She believes there’s a shortage of short and comprehensive guides, especially videos. She thinks that there’s not enough information from the point zero but a lot with foreknowledge, taking you down the rabbithole of information but at the end, speaking a foreign language.
“My friend wants to do this but she doesn’t even know where to start, which information is reliable and accurate, and what is just good marketing of a shit product or even a scam. [..] Maybe it’s that there’s so much information you don’t know where to start.”
She also adds that as an artist she has her art to think about, marketing, execution. Finding time and resources to go through mountains of information each saying they’re the best solution, the most easiest, the most reliable – is hard.
“It’s especially frustrating that you get the idea behind storing your NFTs on Arweave, or elsewhere, but you don’t have the tools, the mindset to grasp it.”
She thinks that this information is also necessary for people who are not neurotypical – information should be available in different formats rather than long, technical articles with a lot of info sending you down the neverending rabbithole of sources.
“As someone with ADHD, reading something new that’s written in a complicated way makes me research it to the very beginning. I will dig so deep I’ll have gone so far, I’ll have 20 tabs of articles open not getting anywhere, trying to understand everything. All I can think is – I wish I had a friend who could explain this because all I need is a simple answer to a simple question.”
In Mia’s case it was indeed her friend, who helped her by explaining how he had set it all up. She asked around and watched some YouTube videos to understand the technology behind blockchain, NFTs and crypto better.
“I’m generally a person who is self taught and likes to figure things out. Saying that, some years ago I did look into trying to sort something with my own website with coding and found it really really difficult. I’m more a spacial/visual person and find the language around this to be quite alien to me.”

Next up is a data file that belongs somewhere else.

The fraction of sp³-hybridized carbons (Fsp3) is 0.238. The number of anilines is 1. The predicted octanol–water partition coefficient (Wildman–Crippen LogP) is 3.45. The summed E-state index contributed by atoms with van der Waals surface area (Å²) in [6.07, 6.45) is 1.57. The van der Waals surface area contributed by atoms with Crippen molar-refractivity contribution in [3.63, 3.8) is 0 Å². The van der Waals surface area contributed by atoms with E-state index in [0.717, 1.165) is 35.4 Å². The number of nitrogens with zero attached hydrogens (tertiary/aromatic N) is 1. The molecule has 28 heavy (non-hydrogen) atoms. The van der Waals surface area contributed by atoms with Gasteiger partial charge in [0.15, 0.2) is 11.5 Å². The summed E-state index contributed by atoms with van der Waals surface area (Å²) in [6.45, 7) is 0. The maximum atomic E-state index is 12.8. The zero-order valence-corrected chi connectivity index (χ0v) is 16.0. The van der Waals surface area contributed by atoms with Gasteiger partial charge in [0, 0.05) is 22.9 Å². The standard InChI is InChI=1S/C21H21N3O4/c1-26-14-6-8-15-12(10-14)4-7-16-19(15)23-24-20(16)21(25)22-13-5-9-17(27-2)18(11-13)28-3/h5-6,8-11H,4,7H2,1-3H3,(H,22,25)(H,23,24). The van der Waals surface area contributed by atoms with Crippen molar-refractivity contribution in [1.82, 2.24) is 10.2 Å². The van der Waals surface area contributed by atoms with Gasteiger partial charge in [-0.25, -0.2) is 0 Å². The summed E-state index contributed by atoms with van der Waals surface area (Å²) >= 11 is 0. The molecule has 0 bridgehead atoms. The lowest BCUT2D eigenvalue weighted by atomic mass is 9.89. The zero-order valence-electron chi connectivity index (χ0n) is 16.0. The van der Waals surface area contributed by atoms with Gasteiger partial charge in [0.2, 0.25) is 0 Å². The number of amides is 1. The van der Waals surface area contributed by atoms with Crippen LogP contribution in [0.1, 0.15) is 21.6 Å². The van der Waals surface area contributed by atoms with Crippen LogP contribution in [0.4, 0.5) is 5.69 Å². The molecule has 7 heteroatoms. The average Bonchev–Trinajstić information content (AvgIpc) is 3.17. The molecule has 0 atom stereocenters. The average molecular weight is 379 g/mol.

Similarly, NFTPolina, is working with her brother who helped her with smart contracts and minting simultaneously teaching her so she could experiment for herself. She adds that there are a lot of resources out there to look for.
“There is definitely a technological hurdle for everyone to get over initially. I know those things look quite intimidating at first but if there is one thing I could recommend is have no fear and just jump in. Learning the basics and getting familiar with this technology will only make you stronger, even if you do end up using professional developers you will at least be able to speak their language.”
She also encourages people to not be afraid to ask for help:
“In short, all the protocols you will be building on will have their Discord channels with dedicated support channels. If you ever get confused along the way, just talk to the community and I’m certain you will find a solution.”
What is the necessity and importance of a strong community?
That leads me to the second problem I’ve encountered – are there any communities supporting women artists? All of them agree that they would love to be a part of one, however, they have not found one on Arweave yet.
When I ask Minxzs if a female community would help she exclaims “But of course!”, she believes female communities are not necessarily always the safe space we would like it to be but connecting with other women over art just seems appealing.
“It’s about trust. You trust more when it’s a community, when you see it work, you see support being given and at one point you feel confident to ask questions and allow yourself to be helped.”
Mia says that while new to the Twitter artist community and at the beginning of her journey, she has in fact encountered more female artists than men. Whereas, NFTPolina, points out that whilst not on Arweave, there are many female led NFT projects out there:
“I am seeing more and more women speak up, host spaces and educate the community which is a great sign. I’ve met so many kind and supportive people along the way and heard nothing but positive feedback about the project. Special shout out to the founders and communities from The Founder’s Factory, Wisher Vodka, The 8.1: Uncaged, Boss Babes, Mystic Sisterhood and ZenAcademy, for helping us along the way!”
Tabassom also adds:
“It will be easier if there is more friendship, empathy and cooperation not only between women but also between human beings.”
And I agree with her, we can branch out communities and supporting networks into more niche ones once we have the base support system in place. It doesn’t have to be female centric but a stronger community of support in general. As NFTPolina states, there’s plenty of communities on Ethereum and elsewhere with strong support.
Arweave is clearly the best solution for storing your art but it lacks the bridge for newcomers and the web of connections with cross-sharing and promoting like we have for our DAOs. Having this in place would benefit the entire ecosystem because it works only if it’s widely used and appreciated.
This is not to say there’s only rivalry (in fact I haven’t seen any at all) or no sense of community in Arweave but given how tight knit the community is in everything else, it’s simply surprising that the NFT community isn’t feeling the same sense of togetherness.